Iran is being rehabilitated in the Western conscience simply because there are those who would seek to restore Iran as the West’s Middle Eastern policeman as it was during the days of the Shah, who was overthrown by Khomeini in 1979. As is clear from Obama’s multitude of red lines that were crossed again and again by Assad, the West is disengaging from the Middle East, yet still wants to maintain a connection and deterrent force in the region. By keeping the rich Arab states cowed by Iran, the West will continue to benefit from those very same Arab states who will be looking to them for protection and providing them with billions of dollars of arms sales.
Meanwhile, the press handily footnotes the fact that groups directly connected to the Iranian Revolutionary Guard, or Pasdaran in Farsi, have recently upped the bounty on Salman Rushdie’s head, author of the controversial Satanic Verses, by a further $600,000. Khomeini had originally issued the edict calling for Rushdie’s death in 1989 and it seems that Iran, a country that condemned the Charlie Hebdo attacks, is doing its utmost to make sure that another blasphemer pays the ultimate price. Although Iran demonstrates such brazen double-standards in its treatment of blasphemy, and although the West purports to stand against Iran’s extremist tendencies, we have yet to hear a single Western politician come out and condemn this exhortation for religious zealots to take the law into their own hands and execute Rushdie in exchange for a sizeable bounty and the promise of divine pleasure.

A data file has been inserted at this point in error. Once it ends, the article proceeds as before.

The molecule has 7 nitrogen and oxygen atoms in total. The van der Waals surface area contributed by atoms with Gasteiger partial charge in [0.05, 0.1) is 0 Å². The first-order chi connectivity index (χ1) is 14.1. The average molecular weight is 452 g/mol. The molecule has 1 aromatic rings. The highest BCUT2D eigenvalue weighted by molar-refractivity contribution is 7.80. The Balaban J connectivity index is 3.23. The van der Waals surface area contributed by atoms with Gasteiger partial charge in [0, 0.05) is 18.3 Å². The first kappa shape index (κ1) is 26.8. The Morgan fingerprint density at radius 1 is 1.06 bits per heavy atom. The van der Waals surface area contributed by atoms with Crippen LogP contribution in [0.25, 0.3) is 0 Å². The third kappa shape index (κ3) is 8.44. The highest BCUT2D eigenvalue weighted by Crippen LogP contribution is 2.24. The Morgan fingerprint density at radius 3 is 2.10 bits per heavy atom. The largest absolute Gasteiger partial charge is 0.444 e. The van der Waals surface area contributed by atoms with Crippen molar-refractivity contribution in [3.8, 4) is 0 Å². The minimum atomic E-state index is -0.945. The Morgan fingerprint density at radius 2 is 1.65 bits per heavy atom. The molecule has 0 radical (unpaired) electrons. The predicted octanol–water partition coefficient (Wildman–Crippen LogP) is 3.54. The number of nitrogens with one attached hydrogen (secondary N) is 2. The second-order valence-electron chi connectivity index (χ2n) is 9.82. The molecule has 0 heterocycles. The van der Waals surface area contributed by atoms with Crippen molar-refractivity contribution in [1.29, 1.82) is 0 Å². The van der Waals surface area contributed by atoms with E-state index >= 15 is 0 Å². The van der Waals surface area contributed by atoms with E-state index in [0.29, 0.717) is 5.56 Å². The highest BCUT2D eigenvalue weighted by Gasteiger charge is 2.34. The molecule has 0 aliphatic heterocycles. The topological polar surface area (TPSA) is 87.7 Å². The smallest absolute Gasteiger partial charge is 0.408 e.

Another issue that has attracted naught but deafening silence is Iran’s atrocious capital punishment record. The United Nations recently reported that Iran executed around 1,000 people in 2015 alone, including juvenile offenders and children. Moreover, Iran, notorious for its drug smuggling and abuse due to the unfair division of the nation’s wealth, was also reported to have executed every male in a village in Sistan and Baluchestan province. If a state is executing every male in a village for the same offence, perhaps that ought to inform said state that there is something deeply and structurally wrong in the way that it is governing for an entire village to turn to crime. Not so in Iran, and not so for the press and politicians that are doing their best to bring Iran back into the fold whilst publishing incessant pieces on Saudi Arabia’s capital punishment record which pales in comparison to its Shia rival.
Considering Iran’s support for some of the very worst terrorist organisations the world has ever seen, its staunch support for the Assad regime, its encouragement for private citizens to assassinate writers and its own execution record that beggars belief, it is time we were reminded of what Iran really is – an extremist state.
-Tallha Abdulrazaq is a researcher at the University of Exeter's Strategy & Security Institute, and winner of the Al Jazeera Young Researcher Award. He blogs at thewarjournal.co.uk and tweets from @thewarjournal